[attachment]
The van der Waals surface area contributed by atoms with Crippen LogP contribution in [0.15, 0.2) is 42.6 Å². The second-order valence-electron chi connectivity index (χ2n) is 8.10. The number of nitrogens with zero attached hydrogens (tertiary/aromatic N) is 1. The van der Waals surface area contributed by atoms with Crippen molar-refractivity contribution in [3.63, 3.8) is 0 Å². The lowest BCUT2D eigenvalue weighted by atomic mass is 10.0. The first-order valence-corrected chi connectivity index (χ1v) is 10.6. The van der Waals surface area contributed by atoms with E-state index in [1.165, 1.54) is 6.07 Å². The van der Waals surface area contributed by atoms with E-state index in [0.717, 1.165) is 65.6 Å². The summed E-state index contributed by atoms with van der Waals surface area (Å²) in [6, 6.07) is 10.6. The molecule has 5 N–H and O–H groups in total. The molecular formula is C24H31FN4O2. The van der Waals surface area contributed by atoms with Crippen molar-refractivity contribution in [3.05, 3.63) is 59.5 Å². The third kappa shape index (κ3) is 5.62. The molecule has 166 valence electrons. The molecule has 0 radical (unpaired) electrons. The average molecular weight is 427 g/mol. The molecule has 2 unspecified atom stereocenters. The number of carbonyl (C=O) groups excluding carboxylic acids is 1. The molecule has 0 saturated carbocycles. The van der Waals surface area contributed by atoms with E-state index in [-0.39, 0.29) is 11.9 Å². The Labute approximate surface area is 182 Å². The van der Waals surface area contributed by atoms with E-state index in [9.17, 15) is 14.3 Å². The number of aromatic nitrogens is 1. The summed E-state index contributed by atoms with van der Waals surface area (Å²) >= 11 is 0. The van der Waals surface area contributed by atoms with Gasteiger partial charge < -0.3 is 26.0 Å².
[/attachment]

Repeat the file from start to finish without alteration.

The van der Waals surface area contributed by atoms with Crippen LogP contribution in [0.15, 0.2) is 42.6 Å². The second-order valence-electron chi connectivity index (χ2n) is 8.10. The number of nitrogens with zero attached hydrogens (tertiary/aromatic N) is 1. The van der Waals surface area contributed by atoms with Crippen molar-refractivity contribution in [3.63, 3.8) is 0 Å². The lowest BCUT2D eigenvalue weighted by atomic mass is 10.0. The first-order valence-corrected chi connectivity index (χ1v) is 10.6. The van der Waals surface area contributed by atoms with E-state index in [1.165, 1.54) is 6.07 Å². The van der Waals surface area contributed by atoms with E-state index in [0.717, 1.165) is 65.6 Å². The summed E-state index contributed by atoms with van der Waals surface area (Å²) in [6, 6.07) is 10.6. The molecule has 5 N–H and O–H groups in total. The molecular formula is C24H31FN4O2. The van der Waals surface area contributed by atoms with Crippen molar-refractivity contribution in [3.05, 3.63) is 59.5 Å². The third kappa shape index (κ3) is 5.62. The molecule has 166 valence electrons. The molecule has 0 radical (unpaired) electrons. The average molecular weight is 427 g/mol. The molecule has 2 unspecified atom stereocenters. The number of carbonyl (C=O) groups excluding carboxylic acids is 1. The molecule has 0 saturated carbocycles. The van der Waals surface area contributed by atoms with E-state index in [-0.39, 0.29) is 11.9 Å². The Labute approximate surface area is 182 Å². The van der Waals surface area contributed by atoms with E-state index in [9.17, 15) is 14.3 Å². The number of aromatic nitrogens is 1. The summed E-state index contributed by atoms with van der Waals surface area (Å²) >= 11 is 0. The van der Waals surface area contributed by atoms with Gasteiger partial charge < -0.3 is 26.0 Å².